Theses and Dissertations @ UNI

Availability

Open Access Dissertation

Abstract

Designing the cell operator's job, seen as being very important for the success of computer integrated manufacturing (CIM), has been the responsibility of the manufacturing engineer. Though operator motivation has been seen as important, past studies of supervisors and their subordinates have shown that supervisors are unable to predict the importance of elements of job enrichment to their subordinates. Therefore, it was questionable whether engineers could predict the level of desire of the operators for the elements. The problems of this study were (a) determining elements of job enrichment and their levels of importance to cell operators, (b) determining predictions of engineers of the importance of the elements to operators, and (c) determining if there were significant differences between the views of operators and engineers. The purposes of this study were (a) to establish an information base on elements of job enrichment for cell operators and (b) to encourage engineers to consider motivational information in job design. Using a revised Job Diagnostic Survey (RJDS) and a revised Job Rating Form (RJRF), cell operators and manufacturing engineers were surveyed by mail. It was found that engineers had a significant inability to predict the level of desire for 9 of the 11 potential elements of job enrichment (p $<$.01 for seven items, p $<$.02, and p $<$.05). Importantly, views of would like growth need strength were found to be significantly different (p $<$.01) between engineers and operators. Predictions of core job characteristics were similar. Predictions of Motivating Potential Score (MPS) were found to be significantly different (p $<$.01). Apparent inconsistencies between the engineers' ability to predict core job characteristics and their inability to predict would like growth need strength and the MPS were attributed to two study resultants. First, engineers' appreciated the need to motivate the operators. Secondly, however, engineers did not appreciate their roles in facilitating that motivation through job design. It was concluded that engineers need help from job enrichment specialists in designing jobs.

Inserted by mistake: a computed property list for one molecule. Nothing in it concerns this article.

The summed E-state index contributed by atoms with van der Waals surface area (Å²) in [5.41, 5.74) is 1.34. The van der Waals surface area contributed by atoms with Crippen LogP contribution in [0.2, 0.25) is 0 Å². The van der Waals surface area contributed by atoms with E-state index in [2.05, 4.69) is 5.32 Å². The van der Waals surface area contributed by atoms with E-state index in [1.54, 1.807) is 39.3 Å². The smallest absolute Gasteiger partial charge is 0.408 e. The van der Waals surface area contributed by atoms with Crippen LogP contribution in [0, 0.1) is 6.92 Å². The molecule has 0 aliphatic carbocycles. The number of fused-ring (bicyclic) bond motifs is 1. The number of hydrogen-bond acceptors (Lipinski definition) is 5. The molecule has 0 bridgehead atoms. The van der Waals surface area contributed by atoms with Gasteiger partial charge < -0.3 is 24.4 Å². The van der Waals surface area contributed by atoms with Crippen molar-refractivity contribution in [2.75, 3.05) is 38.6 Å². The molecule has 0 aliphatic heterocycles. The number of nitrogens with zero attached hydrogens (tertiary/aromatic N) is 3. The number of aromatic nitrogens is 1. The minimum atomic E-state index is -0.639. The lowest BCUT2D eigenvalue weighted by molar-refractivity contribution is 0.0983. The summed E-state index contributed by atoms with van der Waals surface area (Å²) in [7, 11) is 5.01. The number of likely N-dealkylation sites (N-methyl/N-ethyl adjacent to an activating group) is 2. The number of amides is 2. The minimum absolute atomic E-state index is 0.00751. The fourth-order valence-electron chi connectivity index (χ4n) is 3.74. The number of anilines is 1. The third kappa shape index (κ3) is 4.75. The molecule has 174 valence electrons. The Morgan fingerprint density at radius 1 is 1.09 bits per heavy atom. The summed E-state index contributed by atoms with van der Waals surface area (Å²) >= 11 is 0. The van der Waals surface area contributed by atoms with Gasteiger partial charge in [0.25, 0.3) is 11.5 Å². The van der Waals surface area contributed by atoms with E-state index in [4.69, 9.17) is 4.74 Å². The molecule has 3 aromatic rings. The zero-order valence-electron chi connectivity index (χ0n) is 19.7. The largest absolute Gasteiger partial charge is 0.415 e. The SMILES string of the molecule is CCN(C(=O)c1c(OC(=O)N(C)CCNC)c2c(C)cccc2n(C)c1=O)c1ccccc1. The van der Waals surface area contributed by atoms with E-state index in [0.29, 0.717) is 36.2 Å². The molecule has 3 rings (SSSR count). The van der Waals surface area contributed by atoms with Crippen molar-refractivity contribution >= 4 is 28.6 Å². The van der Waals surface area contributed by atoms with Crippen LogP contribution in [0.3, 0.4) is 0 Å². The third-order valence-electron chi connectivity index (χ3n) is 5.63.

Year of Submission

1991

Degree Name

Doctor of Industrial Technology

Department

Department of Industrial Technology

First Advisor

Ervin A. Dennis, Advisor

Date Original

5-1991

Object Description

1 PDF file (xvi, 235 pages)

Language

EN

File Format

application/pdf

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